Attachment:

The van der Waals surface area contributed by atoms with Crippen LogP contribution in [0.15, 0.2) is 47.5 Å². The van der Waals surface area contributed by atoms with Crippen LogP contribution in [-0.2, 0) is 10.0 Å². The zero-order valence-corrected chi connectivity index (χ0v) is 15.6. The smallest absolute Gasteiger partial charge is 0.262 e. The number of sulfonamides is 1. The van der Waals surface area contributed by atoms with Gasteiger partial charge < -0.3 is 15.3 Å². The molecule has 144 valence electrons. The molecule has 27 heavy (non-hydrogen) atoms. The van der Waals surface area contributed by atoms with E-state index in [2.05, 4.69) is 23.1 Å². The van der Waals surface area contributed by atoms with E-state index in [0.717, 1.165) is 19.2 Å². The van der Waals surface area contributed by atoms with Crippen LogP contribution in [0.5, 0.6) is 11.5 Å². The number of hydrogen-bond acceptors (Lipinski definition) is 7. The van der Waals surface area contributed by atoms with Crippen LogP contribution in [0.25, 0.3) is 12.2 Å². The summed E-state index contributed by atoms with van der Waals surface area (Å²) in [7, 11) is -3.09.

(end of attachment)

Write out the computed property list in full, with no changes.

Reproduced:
The van der Waals surface area contributed by atoms with Crippen LogP contribution in [0.15, 0.2) is 47.5 Å². The van der Waals surface area contributed by atoms with Crippen LogP contribution in [-0.2, 0) is 10.0 Å². The zero-order valence-corrected chi connectivity index (χ0v) is 15.6. The smallest absolute Gasteiger partial charge is 0.262 e. The number of sulfonamides is 1. The van der Waals surface area contributed by atoms with Gasteiger partial charge < -0.3 is 15.3 Å². The molecule has 144 valence electrons. The molecule has 27 heavy (non-hydrogen) atoms. The van der Waals surface area contributed by atoms with E-state index in [2.05, 4.69) is 23.1 Å². The van der Waals surface area contributed by atoms with E-state index in [0.717, 1.165) is 19.2 Å². The van der Waals surface area contributed by atoms with Crippen LogP contribution in [0.5, 0.6) is 11.5 Å². The number of hydrogen-bond acceptors (Lipinski definition) is 7. The van der Waals surface area contributed by atoms with Crippen LogP contribution in [0.25, 0.3) is 12.2 Å². The summed E-state index contributed by atoms with van der Waals surface area (Å²) in [7, 11) is -3.09.